Pain and Glory – first look review
Pedro Almodóvar has been bringing films to Cannes for two decades now, and while he’s collected a handful of awards in that time – most notably Best Director in 1999 for All About My Mother and Best Screenplay in 2006 for Volver – he’s never won the Big One. Well, there’s every reason to believe this will be his year, not just because of the Latin flavour of the competition jury but because his 22nd feature is an absolute world-beater.
Pain and Glory finds the Spanish auteur in an introspective mood. It follows a middle-aged Madrid-based filmmaker named Salvador Mallo (Antonio Banderas, bearing a passing resemblance to Almodóvar) as he reflects on his life choices; personal and professional, good and bad. Over the course of the film Almodóvar builds a complex picture of a gifted but fickle artist whose glory days look to be long behind him. We also discover that Salvador suffers from chronic back pain and occasional choking fits, which further explains his sudden urge to reconcile his former triumphs and tragedies.
Early on, Salvador recalls how being promoted to the position of soloist in the school choir afforded him academic immunity. In lieu of a proper formal education, he describes acquiring knowledge by experiential means, learning geography while touring Europe with his films and becoming intimately familiar with the human anatomy through a succession of debilitating ailments. (Who else but Almodóvar could take a subject as clinical as the human circulatory system and illustrate it in such thrillingly sensual terms?)
The main catalyst for Salvador’s stroll down memory lane is the upcoming anniversary of his highly-regarded film, Sabor, which Almodóvar tantalisingly shows us nothing of save a portion of the end credits. In English ‘Sabor’ literally translates to ‘taste’, and its garish poster, which proudly adorns the wall of lead actor Alberto’s (Asier Etxeandia) home despite his longstanding feud with the director, is vintage Almodóvar: a pair of plump lips with a strawberry tongue suggestively poking out set against a scarlet red background.
Having recently revisited Sabor with fresh eyes, Salvador recognises its quality yet is reluctant to speak about its legacy and skips out on a retrospective Q&A screening, preferring instead to kill time with Alberto. While Almodóvar is unambiguous about Salvador’s talent as a filmmaker, he is sceptical of the man he has become. In various encounters with characters from his past, Salvador reveals himself to be impetuous, narcissistic and self-destructive. He is surrounded by people who care about him but rarely displays affection and almost never initiates it.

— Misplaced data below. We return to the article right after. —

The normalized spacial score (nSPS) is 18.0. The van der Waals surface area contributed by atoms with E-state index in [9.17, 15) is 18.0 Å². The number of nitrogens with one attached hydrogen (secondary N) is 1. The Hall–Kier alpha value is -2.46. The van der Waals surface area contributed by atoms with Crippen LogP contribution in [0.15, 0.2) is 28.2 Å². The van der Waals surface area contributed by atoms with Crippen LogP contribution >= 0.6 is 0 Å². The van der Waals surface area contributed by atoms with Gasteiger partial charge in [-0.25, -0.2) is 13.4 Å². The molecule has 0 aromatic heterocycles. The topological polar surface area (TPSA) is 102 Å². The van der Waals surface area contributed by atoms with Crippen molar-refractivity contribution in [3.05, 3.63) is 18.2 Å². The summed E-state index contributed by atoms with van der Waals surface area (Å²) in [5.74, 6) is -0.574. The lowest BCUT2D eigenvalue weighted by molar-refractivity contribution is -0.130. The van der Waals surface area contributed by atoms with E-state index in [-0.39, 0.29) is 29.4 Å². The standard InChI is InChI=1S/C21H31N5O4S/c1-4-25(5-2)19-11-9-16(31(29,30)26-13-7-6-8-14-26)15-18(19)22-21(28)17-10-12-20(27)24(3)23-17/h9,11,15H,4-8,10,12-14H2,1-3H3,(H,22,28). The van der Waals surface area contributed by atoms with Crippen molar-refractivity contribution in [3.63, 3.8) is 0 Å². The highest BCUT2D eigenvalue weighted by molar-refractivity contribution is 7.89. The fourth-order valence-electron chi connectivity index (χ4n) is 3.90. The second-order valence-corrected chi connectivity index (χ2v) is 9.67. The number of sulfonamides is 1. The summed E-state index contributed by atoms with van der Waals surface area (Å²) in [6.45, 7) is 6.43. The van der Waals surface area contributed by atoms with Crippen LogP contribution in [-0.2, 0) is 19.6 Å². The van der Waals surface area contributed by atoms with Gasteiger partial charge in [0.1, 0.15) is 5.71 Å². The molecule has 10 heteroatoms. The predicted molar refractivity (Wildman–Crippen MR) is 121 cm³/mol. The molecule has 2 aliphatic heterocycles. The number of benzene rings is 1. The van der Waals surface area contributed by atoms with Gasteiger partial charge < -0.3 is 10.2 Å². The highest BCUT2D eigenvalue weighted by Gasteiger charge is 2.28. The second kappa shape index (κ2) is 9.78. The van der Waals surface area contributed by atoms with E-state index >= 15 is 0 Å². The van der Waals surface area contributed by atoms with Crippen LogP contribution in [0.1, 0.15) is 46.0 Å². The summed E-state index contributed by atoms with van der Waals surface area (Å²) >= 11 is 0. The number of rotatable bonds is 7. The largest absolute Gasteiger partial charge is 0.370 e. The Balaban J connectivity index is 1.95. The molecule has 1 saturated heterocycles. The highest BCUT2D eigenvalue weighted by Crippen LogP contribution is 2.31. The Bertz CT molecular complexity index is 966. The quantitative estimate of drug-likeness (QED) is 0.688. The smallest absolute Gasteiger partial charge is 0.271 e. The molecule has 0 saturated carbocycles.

In a disarmingly moving scene, Alberto performs a monologue penned by Salvador called ‘Addiction’, a frank confessional recounting a brief but intensely passionate romance that ended three decades earlier after becoming soured by his lover’s heroin dependency. The terrible irony is that Salvador has himself started using the drug to supplement the comparatively mild cocktail of prescription opiates he takes for his bad back, routinely chasing the dragon to the point of intoxicated reverie.
As with Alfonso Cuarón’s Roma, Pain and Glory feels ripped from its maker’s subconscious, although it is unclear to what extent Salvador’s story mirrors Almodóvar’s own. For instance, young Salvador (Asier Flores) is encouraged by his mother (Penélope Cruz) to teach his illiterate neighbours how to read and write when in fact that is how Almodóvar’s mother earned a living. Almodóvar only makes personal films, and he has said that this one left him “emotionally naked”. It’s no wonder he has vowed never to publish an autobiography – what would be the point when his work does the talking so honestly and eloquently?
If Pain and Glory sounds self-indulgent and narrow in its focus, it is anything but. As well as expressing his views on love, loss and filmmaking, Almodóvar addresses broader political and social themes, offering thinly-veiled critiques of Catholicism and General Franco’s authoritarian leadership. Yet the film always retains a sense of intimacy. Most evocatively Almodóvar emphasises the cleansing, purifying properties of water: Salvador undergoes aquatic therapy sessions following an operation to fuse his vertebrae; in the river close to the village where he grew up, his mother and other local women wash linen and sing in the Mediterranean sun; a pail filled with soapy water triggers a young boy’s sexual awakening.
Almodóvar gives many of his regular players key roles, from Cecilia Roth as a glamorous grand dame, to Nora Navas as Salvador’s doting personal assistant, to Julieta Serrano as his dying mother, to composer Alberto Iglesias, whose lush strings bring the melodrama to an agreeable pitch, to cinematographer José Luis Alcaine, whose gliding camerawork gives the film a gentle, relaxed rhythm. But it’s Banderas who makes the most telling contribution. At 58 he remains a charismatic and commanding presence, and although his eyes still have that unmistakable movie star sparkle there’s a certain vulnerability and a world-weariness behind them now.
Before we leave Salvador, one final reminiscence sparks a moment of profound clarity. Sitting down at his computer, he confidently taps out the title of a script which we sense will be the late-career masterpiece he was always destined to make: ‘The First Desire’ (it’s no coincidence that Almodóvar’s production company is called El Deseo, or ‘The Desire’). Fittingly, Almodóvar has delivered just that.
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